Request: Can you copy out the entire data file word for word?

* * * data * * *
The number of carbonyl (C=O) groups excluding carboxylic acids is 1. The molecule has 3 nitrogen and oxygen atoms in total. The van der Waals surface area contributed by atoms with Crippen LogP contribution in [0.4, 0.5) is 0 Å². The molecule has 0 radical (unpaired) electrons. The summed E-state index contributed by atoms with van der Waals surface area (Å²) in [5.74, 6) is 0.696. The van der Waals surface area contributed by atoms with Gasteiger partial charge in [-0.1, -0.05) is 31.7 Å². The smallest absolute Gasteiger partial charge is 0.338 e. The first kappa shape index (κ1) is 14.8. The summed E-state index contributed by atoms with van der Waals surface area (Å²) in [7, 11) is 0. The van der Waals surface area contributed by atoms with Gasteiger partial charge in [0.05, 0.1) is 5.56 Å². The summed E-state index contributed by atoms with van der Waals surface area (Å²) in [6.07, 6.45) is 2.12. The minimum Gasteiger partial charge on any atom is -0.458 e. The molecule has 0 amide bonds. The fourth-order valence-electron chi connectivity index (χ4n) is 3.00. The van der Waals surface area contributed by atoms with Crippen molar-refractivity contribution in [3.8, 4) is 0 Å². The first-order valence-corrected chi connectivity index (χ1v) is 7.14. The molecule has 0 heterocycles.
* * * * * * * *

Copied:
The number of carbonyl (C=O) groups excluding carboxylic acids is 1. The molecule has 3 nitrogen and oxygen atoms in total. The van der Waals surface area contributed by atoms with Crippen LogP contribution in [0.4, 0.5) is 0 Å². The molecule has 0 radical (unpaired) electrons. The summed E-state index contributed by atoms with van der Waals surface area (Å²) in [5.74, 6) is 0.696. The van der Waals surface area contributed by atoms with Gasteiger partial charge in [-0.1, -0.05) is 31.7 Å². The smallest absolute Gasteiger partial charge is 0.338 e. The first kappa shape index (κ1) is 14.8. The summed E-state index contributed by atoms with van der Waals surface area (Å²) in [7, 11) is 0. The van der Waals surface area contributed by atoms with Gasteiger partial charge in [0.05, 0.1) is 5.56 Å². The summed E-state index contributed by atoms with van der Waals surface area (Å²) in [6.07, 6.45) is 2.12. The minimum Gasteiger partial charge on any atom is -0.458 e. The molecule has 0 amide bonds. The fourth-order valence-electron chi connectivity index (χ4n) is 3.00. The van der Waals surface area contributed by atoms with Crippen molar-refractivity contribution in [3.8, 4) is 0 Å². The first-order valence-corrected chi connectivity index (χ1v) is 7.14. The molecule has 0 heterocycles.